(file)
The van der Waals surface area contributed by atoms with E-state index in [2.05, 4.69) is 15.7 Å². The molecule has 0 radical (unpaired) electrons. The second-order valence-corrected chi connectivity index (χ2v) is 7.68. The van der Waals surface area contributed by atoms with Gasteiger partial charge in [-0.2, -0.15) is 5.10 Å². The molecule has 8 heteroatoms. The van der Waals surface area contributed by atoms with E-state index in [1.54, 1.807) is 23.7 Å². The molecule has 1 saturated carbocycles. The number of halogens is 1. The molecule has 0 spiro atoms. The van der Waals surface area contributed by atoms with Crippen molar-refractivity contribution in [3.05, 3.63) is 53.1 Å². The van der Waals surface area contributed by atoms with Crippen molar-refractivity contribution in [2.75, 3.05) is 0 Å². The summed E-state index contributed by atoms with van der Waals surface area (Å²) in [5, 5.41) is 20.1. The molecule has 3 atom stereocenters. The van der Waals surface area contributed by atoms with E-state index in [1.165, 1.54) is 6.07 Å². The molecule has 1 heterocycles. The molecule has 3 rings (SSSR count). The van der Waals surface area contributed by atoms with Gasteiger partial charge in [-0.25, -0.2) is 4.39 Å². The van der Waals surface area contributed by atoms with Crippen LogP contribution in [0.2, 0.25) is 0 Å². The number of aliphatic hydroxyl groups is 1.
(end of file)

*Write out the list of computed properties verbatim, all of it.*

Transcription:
The van der Waals surface area contributed by atoms with E-state index in [2.05, 4.69) is 15.7 Å². The molecule has 0 radical (unpaired) electrons. The second-order valence-corrected chi connectivity index (χ2v) is 7.68. The van der Waals surface area contributed by atoms with Gasteiger partial charge in [-0.2, -0.15) is 5.10 Å². The molecule has 8 heteroatoms. The van der Waals surface area contributed by atoms with E-state index in [1.54, 1.807) is 23.7 Å². The molecule has 1 saturated carbocycles. The number of halogens is 1. The molecule has 0 spiro atoms. The van der Waals surface area contributed by atoms with Crippen molar-refractivity contribution in [3.05, 3.63) is 53.1 Å². The van der Waals surface area contributed by atoms with Crippen molar-refractivity contribution in [2.75, 3.05) is 0 Å². The summed E-state index contributed by atoms with van der Waals surface area (Å²) in [5, 5.41) is 20.1. The molecule has 3 atom stereocenters. The van der Waals surface area contributed by atoms with E-state index in [1.165, 1.54) is 6.07 Å². The molecule has 1 heterocycles. The molecule has 3 rings (SSSR count). The van der Waals surface area contributed by atoms with Gasteiger partial charge in [-0.25, -0.2) is 4.39 Å². The van der Waals surface area contributed by atoms with Crippen LogP contribution in [0.2, 0.25) is 0 Å². The number of aliphatic hydroxyl groups is 1.